Making Missouri a More Business-Friendly State Tops List
JEFFERSON CITY—When Missouri senators head back to their districts this weekend, they can celebrate one of the most successful starts in the state’s history. At the beginning of session, Senate leaders in the majority rolled out their three-legged plan to help create more economic development opportunities for the Show-Me State. Those legs include labor reform, tort reform and regulatory reform.
Senate Leader Ron Richard, R-Joplin, said he and his colleagues are following through on the promises they made at the start of the new year.
“In January, we pledged to make Missouri more competitive with our neighbors,” said Richard. “Every piece of legislation the Senate has passed so far has been an effort to make the Show-Me State more attractive to investments. We are focused on legislation that will help facilitate economic growth and build stronger communities across the state.”
Sen. Richard said labor reform is a top legislative issue, and reforming some of our state’s labor laws will fundamentally change the way Missouri does business.
The first big move of session was to pass Right to Work legislation. Within the first month of session, the General Assembly put the measure on the governor’s desk for his signature. Right to work, Senate Bill 19, will go into effect on Aug. 28, 2017.
Also passed by the Senate is Senate Bill 182, which will end the practice of Project Labor Agreements. Project Labor Agreements drive up the cost of construction by excluding nonunion contractors and their skilled employees from building projects paid for by their own community’s tax dollars.
A second priority for the Legislature is tort reform. Recent reports have ranked St. Louis as the number one judicial hellhole in the country. Majority Floor Leader Mike Kehoe, R-Jefferson City, said tort reform is critical to Missouri’s economic development potential.
“Missouri’s unfair and outdated civil judicial system has forced businesses and job creators out of the state,” said Kehoe. “Tort reforms have positive impacts not only on our legal system, but in our communities as well. These reforms create a better business climate, so businesses can hire employees rather than waste money on frivolous lawsuits.”
Tort Reform efforts include:
- Senate Bill 31, which strengthens the state’s Collateral Source Rule.
- Senate Bill 43, which modifies the state’s employment discrimination law.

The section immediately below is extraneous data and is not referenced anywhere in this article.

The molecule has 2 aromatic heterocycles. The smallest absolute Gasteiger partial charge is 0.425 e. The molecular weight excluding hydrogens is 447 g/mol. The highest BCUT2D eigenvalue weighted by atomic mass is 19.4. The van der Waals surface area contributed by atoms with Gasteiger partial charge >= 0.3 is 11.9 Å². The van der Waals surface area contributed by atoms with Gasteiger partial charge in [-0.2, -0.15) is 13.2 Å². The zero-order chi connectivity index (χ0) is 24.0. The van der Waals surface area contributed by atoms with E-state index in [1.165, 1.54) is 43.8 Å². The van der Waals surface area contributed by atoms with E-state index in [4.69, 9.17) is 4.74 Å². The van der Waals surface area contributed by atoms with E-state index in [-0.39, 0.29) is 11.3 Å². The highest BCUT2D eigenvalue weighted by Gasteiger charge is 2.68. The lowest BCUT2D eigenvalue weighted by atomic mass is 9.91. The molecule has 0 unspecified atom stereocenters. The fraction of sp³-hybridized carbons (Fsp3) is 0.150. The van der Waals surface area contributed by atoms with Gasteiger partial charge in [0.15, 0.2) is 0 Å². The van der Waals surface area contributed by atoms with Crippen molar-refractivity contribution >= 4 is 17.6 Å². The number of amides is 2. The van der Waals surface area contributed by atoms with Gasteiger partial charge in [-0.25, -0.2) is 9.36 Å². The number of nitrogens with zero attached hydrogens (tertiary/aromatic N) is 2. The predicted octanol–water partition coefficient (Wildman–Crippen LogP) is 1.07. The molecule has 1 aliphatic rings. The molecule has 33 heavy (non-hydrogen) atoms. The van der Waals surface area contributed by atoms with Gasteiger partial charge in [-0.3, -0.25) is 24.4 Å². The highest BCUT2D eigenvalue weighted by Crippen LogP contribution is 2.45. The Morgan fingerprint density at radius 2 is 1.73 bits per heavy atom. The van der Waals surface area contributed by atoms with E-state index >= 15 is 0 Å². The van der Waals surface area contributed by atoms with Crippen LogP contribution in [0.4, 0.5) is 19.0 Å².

- Senate Bill 45, which modifies laws regarding arbitration agreements between employers and at-will employees.
- Senate Bill 113, which modifies the law relating to discharge of employees under workers’ compensation statutes.
- Senate Bill 237, which modifies definitions of “employee” and “physician employee” in actions against health care providers for personal injury or death.
Also a priority this session is regulatory reform.
“We need to create a better and more efficient government that allows businesses in Missouri to grow and makes Missouri more appealing to businesses looking to move,” said Kehoe. “With a more efficient government, we can reduce harmful red tape and end the overreach of government.”
Senate Bill 16, approved by the Senate, exempts delivery charges from sales and use taxes. A recent Missouri Supreme Court ruling opened the door to more taxes on consumers. This measure clears up any confusion on the collecting of sales tax on delivery charges. Senate Bill 16 ensures the Department of Revenue does not overreach its authority by creating unfair and unnecessary taxes on consumers and businesses.
Senate Leader Richard said these three legs of reform will allow businesses the opportunity to create better jobs with growing incomes and will lead to stronger economic growth, transforming Missouri into a pro-worker state.
“Let’s be competitive with our surrounding states. Let’s foster a better environment for our communities, businesses and Missouri families. If we can accomplish that this session, we will have achieved our Missouri miracle,” said Richard.
The Senate will reconvene on Monday, March 27, 2017. For more on these measures and others, visit www.senate.mo.gov.